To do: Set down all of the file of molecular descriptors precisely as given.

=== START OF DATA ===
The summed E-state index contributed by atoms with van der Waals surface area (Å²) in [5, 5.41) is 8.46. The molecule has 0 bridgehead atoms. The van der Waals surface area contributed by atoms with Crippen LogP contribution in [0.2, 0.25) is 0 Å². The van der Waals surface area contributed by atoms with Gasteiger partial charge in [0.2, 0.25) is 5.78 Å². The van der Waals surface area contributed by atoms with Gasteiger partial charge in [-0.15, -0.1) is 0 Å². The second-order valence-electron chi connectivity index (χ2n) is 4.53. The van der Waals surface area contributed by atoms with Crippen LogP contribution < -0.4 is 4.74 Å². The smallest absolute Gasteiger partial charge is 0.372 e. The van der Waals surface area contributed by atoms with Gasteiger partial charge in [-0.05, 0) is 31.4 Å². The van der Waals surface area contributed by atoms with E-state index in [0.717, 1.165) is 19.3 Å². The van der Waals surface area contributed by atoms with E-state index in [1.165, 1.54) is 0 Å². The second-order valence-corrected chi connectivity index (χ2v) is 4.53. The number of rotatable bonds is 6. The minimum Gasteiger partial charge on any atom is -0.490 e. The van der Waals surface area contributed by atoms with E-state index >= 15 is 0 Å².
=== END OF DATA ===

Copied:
The summed E-state index contributed by atoms with van der Waals surface area (Å²) in [5, 5.41) is 8.46. The molecule has 0 bridgehead atoms. The van der Waals surface area contributed by atoms with Crippen LogP contribution in [0.2, 0.25) is 0 Å². The van der Waals surface area contributed by atoms with Gasteiger partial charge in [0.2, 0.25) is 5.78 Å². The van der Waals surface area contributed by atoms with Gasteiger partial charge in [-0.15, -0.1) is 0 Å². The second-order valence-electron chi connectivity index (χ2n) is 4.53. The van der Waals surface area contributed by atoms with Crippen LogP contribution < -0.4 is 4.74 Å². The smallest absolute Gasteiger partial charge is 0.372 e. The van der Waals surface area contributed by atoms with Gasteiger partial charge in [-0.05, 0) is 31.4 Å². The van der Waals surface area contributed by atoms with E-state index in [0.717, 1.165) is 19.3 Å². The van der Waals surface area contributed by atoms with E-state index in [1.165, 1.54) is 0 Å². The second-order valence-corrected chi connectivity index (χ2v) is 4.53. The number of rotatable bonds is 6. The minimum Gasteiger partial charge on any atom is -0.490 e. The van der Waals surface area contributed by atoms with E-state index >= 15 is 0 Å².